Bypassing Android’s Secure Fingerprint Lock Screen

By Jonathan Jang

 

Introduction

How much of your smartphone contains sensitive information? Do you have a lock screen or any type of barrier to prevent a random person from accessing that data?

Smartphones have become an integral part of modern society as studies show an increase in their usage and functionality over the years. In its early years, Android devices have been known to have little to no security. But as time passed, Android has gone through remarkable changes. In today’s discussion, we will test to see if we can gain access to an Android device through the use of an Android emulator in a controlled environment. Upon doing so, we will then test to see if this is possible on an actual Android device. My hypothesis states that an actual Android device will not need root access to bypass the fingerprint scanner in some similar fashion.

 

Understanding Android and its File System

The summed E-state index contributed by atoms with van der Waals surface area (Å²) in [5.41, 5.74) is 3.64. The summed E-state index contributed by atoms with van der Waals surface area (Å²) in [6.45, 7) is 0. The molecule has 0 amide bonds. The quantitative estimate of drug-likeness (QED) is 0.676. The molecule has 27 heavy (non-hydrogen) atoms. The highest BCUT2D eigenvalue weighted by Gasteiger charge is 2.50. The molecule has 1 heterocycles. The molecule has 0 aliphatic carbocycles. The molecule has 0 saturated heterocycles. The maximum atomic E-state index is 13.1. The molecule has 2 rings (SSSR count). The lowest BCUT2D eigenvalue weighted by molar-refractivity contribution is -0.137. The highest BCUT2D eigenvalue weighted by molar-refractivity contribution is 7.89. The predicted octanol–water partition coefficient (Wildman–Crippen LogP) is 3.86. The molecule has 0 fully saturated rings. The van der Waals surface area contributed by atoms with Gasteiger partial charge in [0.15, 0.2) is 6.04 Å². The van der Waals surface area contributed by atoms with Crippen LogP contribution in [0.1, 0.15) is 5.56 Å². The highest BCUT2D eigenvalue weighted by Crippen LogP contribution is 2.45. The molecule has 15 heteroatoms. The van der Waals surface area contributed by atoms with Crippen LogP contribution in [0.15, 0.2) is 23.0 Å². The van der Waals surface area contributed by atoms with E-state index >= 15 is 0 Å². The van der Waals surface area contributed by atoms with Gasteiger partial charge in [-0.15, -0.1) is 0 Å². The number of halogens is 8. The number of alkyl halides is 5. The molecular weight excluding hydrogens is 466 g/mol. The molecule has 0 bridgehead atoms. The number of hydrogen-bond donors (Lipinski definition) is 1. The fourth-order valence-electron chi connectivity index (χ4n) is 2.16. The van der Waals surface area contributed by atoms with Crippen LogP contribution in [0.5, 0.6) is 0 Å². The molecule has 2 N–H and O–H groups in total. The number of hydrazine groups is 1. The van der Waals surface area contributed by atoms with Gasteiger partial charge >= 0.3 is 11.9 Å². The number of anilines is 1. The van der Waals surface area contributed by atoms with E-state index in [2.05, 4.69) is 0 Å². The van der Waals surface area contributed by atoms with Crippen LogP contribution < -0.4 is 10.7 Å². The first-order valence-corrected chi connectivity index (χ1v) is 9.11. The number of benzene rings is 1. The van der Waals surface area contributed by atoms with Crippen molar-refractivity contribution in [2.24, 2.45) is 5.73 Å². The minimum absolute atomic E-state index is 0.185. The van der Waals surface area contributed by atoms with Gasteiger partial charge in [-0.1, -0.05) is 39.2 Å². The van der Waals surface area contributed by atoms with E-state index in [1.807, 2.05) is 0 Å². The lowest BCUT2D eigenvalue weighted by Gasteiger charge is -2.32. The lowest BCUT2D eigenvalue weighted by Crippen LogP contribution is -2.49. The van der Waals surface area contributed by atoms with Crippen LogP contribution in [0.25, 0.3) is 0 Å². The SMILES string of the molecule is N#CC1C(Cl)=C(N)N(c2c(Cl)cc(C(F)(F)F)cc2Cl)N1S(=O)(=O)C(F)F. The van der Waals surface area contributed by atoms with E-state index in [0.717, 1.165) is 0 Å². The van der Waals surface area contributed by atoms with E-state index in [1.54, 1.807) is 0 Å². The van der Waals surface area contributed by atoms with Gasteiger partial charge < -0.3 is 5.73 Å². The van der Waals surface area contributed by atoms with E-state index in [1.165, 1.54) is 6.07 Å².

Android is an operating system that was based on the Linux kernel. This is why we can find directories like boot, cache, data, misc, system, and recovery when exploring the file system. The boot directory is where one can find the necessary files needed when an Android device gets turned on. The cache directory is just like any other caching type of service that will house application files that get changed frequently like cache from browsers and more. The data directory contains all information relating to a user’s data. In this directory, users will be able to change personal settings, read, write, and execute files like media and messages. The misc directory encompasses a series of system settings, which get initialized after a user selects options and typically get triggered by a true or false switch. The system directory is where one can find Android’s operating system files, bloatware applications, and more. The recovery directory is used as a place to hold backup files and the files needed to boot into recovery mode.